LOGAN SQUARE — Chicagoans should cancel Thanksgiving plans now, officials pleaded Thursday.
For weeks, city and state leaders have asked people not to gather at all — and especially not to travel or host large parties with family and friends for Thanksgiving and other upcoming holidays. The city’s officials doubled down on that Thursday, saying people should cancel their plans now as coronavirus is surging and could kill up to 1,800 more Chicagoans by year’s end.
“You must cancel the normal Thanksgiving plans, particularly if they include guests that do not live in your immediate household,” Mayor Lori Lightfoot said at a Thursday news conference.
Chicago is facing potential “catastrophe” this winter if the city can’t get its outbreak back under control, said Dr. Allison Arwady, head of the Chicago Department of Public Health. New cases, positivity rates, hospitalizations and deaths are surging in the city.
“We’re not set up for this level of outbreak,” Arwady said. “… There’s been no sign yet of it slowing down.”
Similarly, state officials like Gov. JB Pritzker and Dr. Ngozi Ezike, head of the Illinois Department of Public Health, have said they’re worried about how COVID-19 spread could skyrocket even further as people travel and celebrate the holidays. Hospitalizations hit a record high in the state Thursday.
Most new cases in Chicago and around the nation are coming from people gathering in small groups with family and friends, experts have said.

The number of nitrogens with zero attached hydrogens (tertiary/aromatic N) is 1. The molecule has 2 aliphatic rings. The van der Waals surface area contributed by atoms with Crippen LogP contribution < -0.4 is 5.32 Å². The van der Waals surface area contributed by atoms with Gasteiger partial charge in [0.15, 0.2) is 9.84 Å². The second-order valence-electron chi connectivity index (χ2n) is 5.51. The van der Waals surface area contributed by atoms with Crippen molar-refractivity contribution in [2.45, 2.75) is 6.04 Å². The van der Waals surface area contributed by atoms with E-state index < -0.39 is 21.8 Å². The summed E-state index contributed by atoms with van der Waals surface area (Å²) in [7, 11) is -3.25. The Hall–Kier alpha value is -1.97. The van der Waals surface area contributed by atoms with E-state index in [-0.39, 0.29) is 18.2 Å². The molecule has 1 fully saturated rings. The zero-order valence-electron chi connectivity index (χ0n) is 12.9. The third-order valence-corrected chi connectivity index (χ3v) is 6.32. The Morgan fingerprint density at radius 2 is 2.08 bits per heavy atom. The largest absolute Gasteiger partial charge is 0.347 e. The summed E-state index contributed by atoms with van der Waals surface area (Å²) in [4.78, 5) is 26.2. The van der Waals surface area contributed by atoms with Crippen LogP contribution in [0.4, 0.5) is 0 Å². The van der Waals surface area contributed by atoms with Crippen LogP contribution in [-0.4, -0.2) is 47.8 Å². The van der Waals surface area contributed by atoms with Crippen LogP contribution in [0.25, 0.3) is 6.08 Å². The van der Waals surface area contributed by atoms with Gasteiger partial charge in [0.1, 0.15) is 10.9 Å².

“Let’s be clear: Travel will increase your chances of contracting and spreading COVID-19. As will going to a crowded event. As will having multiple people in your home for Thanksgiving,” Ezike said at a Nov. 5 news conference.
Arwady said she’s not having a Thanksgiving bash and wouldn’t feel comfortable seeing her family — especially older people — for the holiday given how bad the COVID-19 outbreak is in Chicago and nationwide.
The doctor explicitly asked Chicagoans not to gather with people outside their household, like extended family and friends, for the holiday.
Rose Escareno, chief of Chicago’s business department, also urged people not to gather and to plan their holidays differently this year than they typically would.
“Now is not the time for parties, and there will be consequences for those that do” host them, Escareno said.
To slow the virus’s spread ahead of the holidays, the Illinois Department of Public Health has also advised everyone to stay at home as much as possible and to stop gathering for the next three weeks.
And starting Monday, Chicago is under a stay at home advisory that will last at least 30 days. Chicagoans are urged to stay home as much as possible, leaving only for essential activities such as grocery shopping; to not gather; to not have anyone inside their home; and to not travel.
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